Per Pennsylvania law, sexual assault is the crime of engaging in sexual intercourse or deviate carnal behavior without the consent of the other party. Though state laws vary regarding the definition of and consequences for sexual assault, Pennsylvania’s statutes are particularly unique in that they address the crime of “indecent assault.”
According to FindLaw, “indecent assault” falls within the category of sexual assault. However, it differs in that it does not necessarily have to involve sexual intercourse or a traditional sexual act. The courts may find a person guilty of indecent assault if said person forced upon the victim contact with the defendant’s urine, feces or seminal fluid with the intent to elicit sexual arousal in either him or herself or the victim.
Like with sexual assault, indecent contact must occur without the victim’s consent, through force or under the intimidation of force. Indecent contact also applies if the victim was mentally incapacitated, unconscious, intoxicated or below the legal age of consent (13 or 16, depending on the age discrepancy between victim and defendant) at the time of the contact.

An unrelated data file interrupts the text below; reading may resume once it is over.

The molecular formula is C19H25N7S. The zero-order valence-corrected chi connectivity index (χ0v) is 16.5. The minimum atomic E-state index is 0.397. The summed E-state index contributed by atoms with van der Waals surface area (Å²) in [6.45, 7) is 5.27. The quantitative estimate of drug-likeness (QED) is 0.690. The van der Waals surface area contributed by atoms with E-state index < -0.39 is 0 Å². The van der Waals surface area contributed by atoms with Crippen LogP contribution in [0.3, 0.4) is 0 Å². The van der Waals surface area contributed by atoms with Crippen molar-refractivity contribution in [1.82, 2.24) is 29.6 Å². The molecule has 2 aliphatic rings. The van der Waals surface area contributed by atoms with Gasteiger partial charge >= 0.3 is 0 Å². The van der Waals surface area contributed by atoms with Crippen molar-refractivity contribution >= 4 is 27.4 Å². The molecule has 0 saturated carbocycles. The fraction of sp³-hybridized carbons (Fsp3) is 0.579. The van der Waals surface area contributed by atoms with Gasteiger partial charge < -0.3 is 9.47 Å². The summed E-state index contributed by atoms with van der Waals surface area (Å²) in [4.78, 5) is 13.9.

The consequences of an indecent assault conviction are less severe than those associated with rape. However, depending on the severity of the offense, a defendant can still serve jail time for indecent contact. If it is a defendant’s first conviction, the state may charge him or her with a first- or second-degree misdemeanor, which may result in a jail sentence of up to five years. However, if the defendant is a second time offender or has a prior record of engaging similar conduct, or if the victim asserts that the defendant touched his or her sexual parts with his or her own, the state may charge the defendant with a felony of the third-degree. A third-degree felony carries a prison term of up to seven years.
This article is not meant to serve as legal advice. It is for your learning purposes only.